Note: This article is a summary of the points covered in the Enclaria teleclass by the same name. To listen to the teleclass recording, click here.
The path to implementing change in an organization isn’t always smooth. On the way, you run into frequent speed bumps, wrong way signs, and even concrete barriers. These road hazards on the way to change act as obstacles that prevent you from moving forward. In a word, you and your change initiative get stuck.
Consider the following ten reasons your change may be stuck in a rut â€“ or signs you may be about to lose traction.
1.Â Getting Off to a False Start
As a change agent, it is easy to want to jump in and start moving. But before you can start changing the organization, you must understand the organization as it is now. Organizations that jump to solutions before understanding the problem are bound to find that the problem still lingers, even after the initiative has been implemented.
2.Â Aiming For the Change Instead of the Vision
Sometimes you can get so caught up in implementing the initiative that the implementation becomes the end goal, instead of creating an actual change. The end result of change should never be the installation of something new; the installation must cause the organization to move towards the desired end result, or vision. Organizations that lose sight of the vision end up celebrating implementation of an initiative that doesnâ€™t actually cause the organization to change.
3.Â Only Scratching the Surface
Usually, what you think needs to change is not the whole story. You need to understand the real transitions involved that go deeper than the surface process or organization that is changing. If the surface system changes while underlying behaviors and mindsets remain the same, youâ€™ll see people going through the motions without actually incorporating the changes into the way they work.
4.Â Overcoming Resistance
What we often call resistance â€“ procrastination, stonewalling, ignoring, etc. â€“ is really just a symptom of something else going on. When you try to overcome the symptoms of resistance, you usually end up with more resistance. After all, resistance is something you feel as a change agent when people donâ€™t do what you expect. The instinct to hesitate and remain in control is a natural reaction people have when faced with change. To influence change, you have to uncover and work with the real sources of resistance to help people move beyond it.
Â 5.Â Lack of Visible, Consistent Leadership Support
While change doesnâ€™t have to start at the top, at some point leaders who have authority in the organization must demonstrate support for the change to those who follow. Support includes not just verbal buy-in but a commitment to do what it takes to implement the change. Inconsistency in communication, decisions, accountability, and the like not only undermines the change effort, but also is considered a signal that people shouldnâ€™t take the project too seriously. Without leadership support, your change at best will fizzle out.
6.Â Allowing Excuses
People are busy. They donâ€™t have a big enough budget. Something unforeseeable happens. Or things are out of their control. There are a number of seemingly good reasons that people can come up with for why change isnâ€™t happening. But change gets stuck when people are allowed to not follow through and when excuses are acceptable reasons for not getting things done. Without real accountability, the organization is just spinning its wheels.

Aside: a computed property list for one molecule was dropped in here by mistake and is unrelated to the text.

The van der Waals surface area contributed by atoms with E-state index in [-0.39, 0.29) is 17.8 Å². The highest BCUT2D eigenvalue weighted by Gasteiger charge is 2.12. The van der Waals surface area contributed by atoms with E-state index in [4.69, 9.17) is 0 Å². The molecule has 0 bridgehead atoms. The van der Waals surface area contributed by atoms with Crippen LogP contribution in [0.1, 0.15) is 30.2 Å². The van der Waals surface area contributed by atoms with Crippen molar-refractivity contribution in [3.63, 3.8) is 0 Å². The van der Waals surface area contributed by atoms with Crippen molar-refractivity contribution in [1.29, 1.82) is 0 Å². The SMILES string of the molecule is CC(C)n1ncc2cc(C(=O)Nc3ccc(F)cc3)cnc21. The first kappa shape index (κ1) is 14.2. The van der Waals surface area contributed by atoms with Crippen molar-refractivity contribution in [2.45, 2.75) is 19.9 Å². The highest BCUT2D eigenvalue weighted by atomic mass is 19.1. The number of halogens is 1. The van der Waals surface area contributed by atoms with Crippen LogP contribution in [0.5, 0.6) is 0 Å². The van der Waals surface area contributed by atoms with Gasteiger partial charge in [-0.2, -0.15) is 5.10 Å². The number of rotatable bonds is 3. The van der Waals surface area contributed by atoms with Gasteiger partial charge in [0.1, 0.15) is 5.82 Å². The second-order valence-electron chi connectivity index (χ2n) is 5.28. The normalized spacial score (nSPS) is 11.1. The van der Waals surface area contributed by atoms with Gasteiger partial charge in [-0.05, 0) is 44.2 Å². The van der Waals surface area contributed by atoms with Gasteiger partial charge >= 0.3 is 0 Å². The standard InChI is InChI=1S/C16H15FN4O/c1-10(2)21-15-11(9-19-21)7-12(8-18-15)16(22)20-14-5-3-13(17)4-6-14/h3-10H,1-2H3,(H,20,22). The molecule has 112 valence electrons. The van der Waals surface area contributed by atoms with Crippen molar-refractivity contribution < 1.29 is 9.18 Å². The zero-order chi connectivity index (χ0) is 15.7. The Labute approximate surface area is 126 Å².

7.Â Inadequate Communication
Communication is one of the main things change agents do to drive change. But itâ€™s not enough to have a lot of communication â€“ although if you arenâ€™t communicating enough, the message will get lost in the day-to-day work. You must also make sure people are hearing the message that they need to hear, and that they do something with it. Inadequate communication is ignored, is misunderstood, or causes confusion.
8.Â Death by Meeting
Meetings are the default way things get done in groups in most organizations. And change is no exception. Sometimes meetings are reduced to going through the motions, and nothing happens in between them to move change forward. If your meetings are on autopilot, your change is probably stuck in meeting limbo.
9.Â What Needs to Be Discussed Isnâ€™t
Organizations have topics that seem undiscussable â€“ things everyone knows about except the person who could do something about it. But some uncomfortable topics must be approached during change, such as leadership behaviors, uncovering resistance, and providing feedback. When behaviors or other obstacles that prevent change go unaddressed because silence is easier, it becomes impossible to move forward. After all, you canâ€™t fix what no one will admit exists.
10.Â Youâ€™ve Reached the Limit of Your Influence
When you are the main torchbearer for your change initiative, the project may have trouble expanding beyond the boundaries of your current influence. It may get stuck simply because your position and role in the organization limits your power in other areas. The change will be stuck until you either expand your own influence or find someone to champion the change who has a broader span of influence than you.
Designing ways to avoid these ten common ways change gets stuck is the main work of successful change agents. Inevitably, when your initiative does get stuck, the situation will likely be caused by one of these hazards. If you find yourself in a rut, first understand what is keeping you stuck there, and then you can start to work towards finding a way out.
Looking for ways to get and stay unstuck? TheÂ Influence Change at Workâ„¢ Toolkit has the tools, templates, and step-by-step guidance you need to overcome all ten ways change gets stuck and keep making progress on your change initiative.